Proximity Hotel: The Greenest Hotel in America
Written By: John Shimkus
You don’t get much more elegant and luxurious than the Proximity Hotel in Greensboro, North Carolina, but add eco-friendly to the mix and you’ll sleep extra sound. The Proximity uses 36 percent less electricity and 30 percent less water than comparable luxury hotels and is LEED Platinum certified: the highest institutionalized standard of green building certification in America.
The 147-room hotel features custom designed furnishings, locally commissioned art, and various unique sustainable design aspects. North America’s first regenerative drive Gen2 elevator system has been installed at the Proximity hotel, which captures the elevator’s energy and feeds it back into the building’s electricity grid for added efficiency. There are 100 solar panels mounted on the roof to generate electricity to heat water. However, the building was specifically designed not to hinder the overall luxury of the hotel, and guests are none-the-wiser to the energy saving capabilities of the Proximity.
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The hotel rooms themselves feature giant 50-square-foot windows to promote natural light. Room service and the hotel restaurant use local food to create traditional dishes as well as signature European bistro-style cuisine. The kitchen uses a sensor-controlled ventilation system and geothermal energy for refrigeration equipment. Dining tables are made from reclaimed walnut.
The reinforced steel used in the Proximity’s construction is made of 90 percent post-consumer recycled content. 75 percent of the hotel’s waste is recycled, and the walls and floors feature low-VOC paints, carpets and adhesives. The Proximity is even planning a green rooftop, featuring vegetation to reduce heat absorption in the building.
So if you find yourself in Greensboro, North Carolina and want to stay somewhere both luxurious and eco-friendly, be sure to visit the Proximity Hotel: the greenest hotel in America.
Major move forward for UK’s nascent marine energy sector
Although the industry is small and the technologies are limited, marine-based energy systems look to be taking off as “the world’s most powerful tidal turbine” begins grid-connected power generation at the European Marine Energy Centre.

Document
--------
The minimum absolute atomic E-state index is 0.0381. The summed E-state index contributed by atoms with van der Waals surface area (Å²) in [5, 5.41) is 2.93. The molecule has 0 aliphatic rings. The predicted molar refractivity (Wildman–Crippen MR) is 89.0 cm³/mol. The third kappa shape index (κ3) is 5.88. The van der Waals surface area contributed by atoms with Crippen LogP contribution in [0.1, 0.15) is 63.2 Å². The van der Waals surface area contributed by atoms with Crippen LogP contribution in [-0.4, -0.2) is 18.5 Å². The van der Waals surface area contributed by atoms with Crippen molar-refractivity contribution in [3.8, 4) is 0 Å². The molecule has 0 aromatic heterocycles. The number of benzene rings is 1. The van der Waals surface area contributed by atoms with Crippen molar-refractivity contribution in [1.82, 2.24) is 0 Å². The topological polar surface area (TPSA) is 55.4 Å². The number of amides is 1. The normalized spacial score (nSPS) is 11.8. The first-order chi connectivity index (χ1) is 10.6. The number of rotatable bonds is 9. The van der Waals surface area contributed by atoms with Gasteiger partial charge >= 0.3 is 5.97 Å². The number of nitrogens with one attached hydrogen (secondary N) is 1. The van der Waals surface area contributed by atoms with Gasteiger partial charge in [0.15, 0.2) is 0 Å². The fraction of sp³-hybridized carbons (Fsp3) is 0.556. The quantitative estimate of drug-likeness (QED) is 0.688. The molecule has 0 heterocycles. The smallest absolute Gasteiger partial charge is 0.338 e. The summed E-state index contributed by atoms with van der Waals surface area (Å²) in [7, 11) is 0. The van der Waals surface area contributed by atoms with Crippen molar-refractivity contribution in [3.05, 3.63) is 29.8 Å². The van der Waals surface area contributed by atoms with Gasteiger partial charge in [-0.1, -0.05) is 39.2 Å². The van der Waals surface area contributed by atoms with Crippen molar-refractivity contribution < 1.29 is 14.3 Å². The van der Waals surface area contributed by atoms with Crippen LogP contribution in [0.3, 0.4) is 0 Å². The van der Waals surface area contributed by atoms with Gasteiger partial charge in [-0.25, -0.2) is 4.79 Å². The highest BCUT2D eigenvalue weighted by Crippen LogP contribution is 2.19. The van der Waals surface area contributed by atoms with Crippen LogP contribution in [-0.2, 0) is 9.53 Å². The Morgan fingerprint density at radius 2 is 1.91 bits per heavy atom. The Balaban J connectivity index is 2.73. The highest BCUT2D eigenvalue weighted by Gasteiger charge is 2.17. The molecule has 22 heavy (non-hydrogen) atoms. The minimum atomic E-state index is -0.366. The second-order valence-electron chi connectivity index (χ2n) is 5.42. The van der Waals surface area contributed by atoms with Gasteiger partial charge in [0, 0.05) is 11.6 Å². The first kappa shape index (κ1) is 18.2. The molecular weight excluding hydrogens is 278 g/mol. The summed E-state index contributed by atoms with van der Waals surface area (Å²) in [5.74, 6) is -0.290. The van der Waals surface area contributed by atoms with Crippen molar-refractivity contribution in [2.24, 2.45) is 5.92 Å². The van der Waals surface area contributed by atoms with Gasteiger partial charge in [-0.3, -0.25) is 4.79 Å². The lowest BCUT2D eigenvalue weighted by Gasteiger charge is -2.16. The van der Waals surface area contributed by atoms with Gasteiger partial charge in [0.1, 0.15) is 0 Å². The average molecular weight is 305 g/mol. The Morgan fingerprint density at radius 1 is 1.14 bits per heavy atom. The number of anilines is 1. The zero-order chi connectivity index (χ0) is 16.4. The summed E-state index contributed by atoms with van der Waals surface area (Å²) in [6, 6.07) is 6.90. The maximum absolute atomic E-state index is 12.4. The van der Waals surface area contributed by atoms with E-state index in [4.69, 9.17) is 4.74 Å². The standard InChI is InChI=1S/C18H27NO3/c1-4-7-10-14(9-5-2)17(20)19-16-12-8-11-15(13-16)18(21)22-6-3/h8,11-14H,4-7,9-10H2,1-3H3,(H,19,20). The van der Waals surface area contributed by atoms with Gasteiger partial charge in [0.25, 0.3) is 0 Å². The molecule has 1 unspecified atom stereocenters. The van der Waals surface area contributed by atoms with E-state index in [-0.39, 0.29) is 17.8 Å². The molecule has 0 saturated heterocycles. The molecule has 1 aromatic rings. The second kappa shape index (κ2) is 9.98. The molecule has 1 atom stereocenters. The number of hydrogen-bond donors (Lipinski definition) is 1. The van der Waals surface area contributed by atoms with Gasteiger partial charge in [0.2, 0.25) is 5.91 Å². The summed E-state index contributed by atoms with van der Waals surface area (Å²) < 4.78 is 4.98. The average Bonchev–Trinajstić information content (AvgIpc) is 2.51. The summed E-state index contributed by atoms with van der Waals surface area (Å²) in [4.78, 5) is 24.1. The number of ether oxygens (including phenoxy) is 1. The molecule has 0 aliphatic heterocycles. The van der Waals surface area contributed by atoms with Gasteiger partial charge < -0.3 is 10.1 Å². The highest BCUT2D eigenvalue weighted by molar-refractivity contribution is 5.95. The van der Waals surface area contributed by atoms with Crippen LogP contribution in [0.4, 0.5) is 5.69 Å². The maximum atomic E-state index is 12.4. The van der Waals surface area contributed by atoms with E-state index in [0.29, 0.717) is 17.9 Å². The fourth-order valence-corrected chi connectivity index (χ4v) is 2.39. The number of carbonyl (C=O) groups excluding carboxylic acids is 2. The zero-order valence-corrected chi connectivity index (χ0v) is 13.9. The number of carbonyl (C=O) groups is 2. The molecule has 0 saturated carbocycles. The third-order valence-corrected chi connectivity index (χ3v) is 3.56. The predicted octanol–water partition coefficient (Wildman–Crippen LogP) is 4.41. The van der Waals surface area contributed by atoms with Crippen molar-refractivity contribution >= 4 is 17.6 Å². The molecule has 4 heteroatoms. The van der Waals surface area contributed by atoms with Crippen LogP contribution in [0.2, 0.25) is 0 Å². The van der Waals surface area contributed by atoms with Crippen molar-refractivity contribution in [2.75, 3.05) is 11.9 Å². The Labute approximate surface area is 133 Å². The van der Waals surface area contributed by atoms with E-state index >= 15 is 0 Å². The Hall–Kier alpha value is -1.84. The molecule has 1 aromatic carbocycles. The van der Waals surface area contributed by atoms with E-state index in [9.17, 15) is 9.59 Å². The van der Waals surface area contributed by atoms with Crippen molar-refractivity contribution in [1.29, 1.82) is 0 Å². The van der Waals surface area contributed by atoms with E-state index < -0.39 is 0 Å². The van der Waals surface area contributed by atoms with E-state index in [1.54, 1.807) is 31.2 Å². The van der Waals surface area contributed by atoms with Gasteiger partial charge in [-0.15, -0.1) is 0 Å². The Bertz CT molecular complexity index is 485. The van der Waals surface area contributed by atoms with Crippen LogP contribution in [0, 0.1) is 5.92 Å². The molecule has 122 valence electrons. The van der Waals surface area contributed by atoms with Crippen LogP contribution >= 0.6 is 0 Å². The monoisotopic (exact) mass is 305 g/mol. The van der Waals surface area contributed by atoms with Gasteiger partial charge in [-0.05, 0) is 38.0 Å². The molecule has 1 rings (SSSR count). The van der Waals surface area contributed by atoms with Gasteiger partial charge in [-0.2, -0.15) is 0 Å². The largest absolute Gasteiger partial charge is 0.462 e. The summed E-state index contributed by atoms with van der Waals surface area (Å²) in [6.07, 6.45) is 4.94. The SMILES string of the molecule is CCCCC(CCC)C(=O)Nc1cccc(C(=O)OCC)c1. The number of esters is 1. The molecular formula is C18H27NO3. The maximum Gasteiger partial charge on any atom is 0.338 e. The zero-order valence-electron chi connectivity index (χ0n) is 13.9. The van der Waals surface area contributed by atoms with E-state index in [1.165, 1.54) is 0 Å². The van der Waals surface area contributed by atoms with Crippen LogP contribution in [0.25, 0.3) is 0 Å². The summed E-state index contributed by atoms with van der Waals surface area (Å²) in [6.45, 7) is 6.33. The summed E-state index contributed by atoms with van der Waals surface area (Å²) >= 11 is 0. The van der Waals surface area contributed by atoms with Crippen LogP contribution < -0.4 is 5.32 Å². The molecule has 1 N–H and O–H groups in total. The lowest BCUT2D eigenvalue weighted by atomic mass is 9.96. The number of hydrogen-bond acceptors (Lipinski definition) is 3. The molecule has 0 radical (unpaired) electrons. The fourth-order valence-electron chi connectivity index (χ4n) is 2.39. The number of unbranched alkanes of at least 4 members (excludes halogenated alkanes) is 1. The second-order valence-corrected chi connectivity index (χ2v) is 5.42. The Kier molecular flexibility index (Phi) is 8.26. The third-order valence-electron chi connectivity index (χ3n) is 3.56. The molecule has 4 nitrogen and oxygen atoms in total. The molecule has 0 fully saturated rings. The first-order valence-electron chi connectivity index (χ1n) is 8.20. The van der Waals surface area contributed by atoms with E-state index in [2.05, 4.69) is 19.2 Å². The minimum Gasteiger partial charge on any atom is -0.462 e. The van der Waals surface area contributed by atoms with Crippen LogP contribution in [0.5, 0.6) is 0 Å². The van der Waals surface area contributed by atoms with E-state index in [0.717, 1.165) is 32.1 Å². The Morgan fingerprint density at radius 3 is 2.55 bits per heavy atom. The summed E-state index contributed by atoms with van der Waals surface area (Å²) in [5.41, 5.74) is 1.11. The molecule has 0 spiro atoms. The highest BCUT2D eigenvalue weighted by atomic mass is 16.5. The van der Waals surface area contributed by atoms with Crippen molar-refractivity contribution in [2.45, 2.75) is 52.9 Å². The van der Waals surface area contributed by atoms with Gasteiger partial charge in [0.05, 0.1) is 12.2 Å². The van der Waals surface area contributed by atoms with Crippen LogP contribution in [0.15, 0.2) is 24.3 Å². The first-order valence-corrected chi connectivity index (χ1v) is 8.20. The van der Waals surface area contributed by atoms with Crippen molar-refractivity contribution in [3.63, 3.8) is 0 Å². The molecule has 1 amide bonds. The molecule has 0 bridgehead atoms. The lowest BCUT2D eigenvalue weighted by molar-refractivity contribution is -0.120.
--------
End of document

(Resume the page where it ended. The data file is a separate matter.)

At around 74 metres long, the turbine single-handedly holds the potential to supply the annual electricity demand to approximately 2,000 homes within the UK and offset 2,200 tonnes of CO2 per year.
Orbital Marine Power, a privately held Scottish-based company, announced the turbine is set to operate for around 15 years in the waters surrounding Orkney, Scotland, where the 2-megawatt O2 turbine weighing around 680 metric tons will be linked to a local on-land electricity network via a subsea cable.
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Described as a “major milestone for O2” by CEO of Orbital Marine Power Andrew Scott, the turbine will also supply additional power to generate ‘green hydrogen’ through the use of a land-based electrolyser in the hopes it will demonstrate the “decarbonisation of wider energy requirements.”
“Our vision is that this project is the trigger to the harnessing of tidal stream resources around the world to play a role in tackling climate change whilst creating a new, low-carbon industrial sector,” says Scott in a statement.
The Scottish Government has awarded £3.4 million through the Saltire Tidal Energy Challenge Fund to support the project’s construction, while public lenders also contributed to the financial requirements of the tidal turbine through the ethical investment platform Abundance Investment.
“The deployment of Orbital Marine Power’s O2, the world’s most powerful tidal turbine, is a proud moment for Scotland and a significant milestone in our journey to net zero,” says Michael Matheson, the Cabinet Secretary for Net-Zero, Energy and Transport for the Scottish Government.
“With our abundant natural resources, expertise and ambition, Scotland is ideally placed to harness the enormous global market for marine energy whilst helping deliver a net-zero economy.
“That’s why the Scottish Government has consistently supported the marine energy sector for over 10 years.”
However, Orbital Marine CEO Scott believes there’s potential to commercialise the technology being used in the project with the prospect of working towards more efficient and advanced marine energy projects in the future.
“We believe pioneering our vision in the UK can deliver on a broad spectrum of political initiatives across net-zero, levelling up and building back better at the same time as demonstrating global leadership in the area of low carbon innovation that is essential to creating a more sustainable future for the generations to come.”
The UK’s growing marine energy endeavours
This latest tidal turbine project isn’t a first for marine energy in the UK. The Port of London Authority permitted the River Thames to become a temporary home for trials into tidal energy technology and, more recently, a research project spanning the course of a year is set to focus on the potential tidal, wave, and floating wind technology holds for the future efficiency of renewable energy. The research is due to take place off of the Southwest coast of England on the Isles of Scilly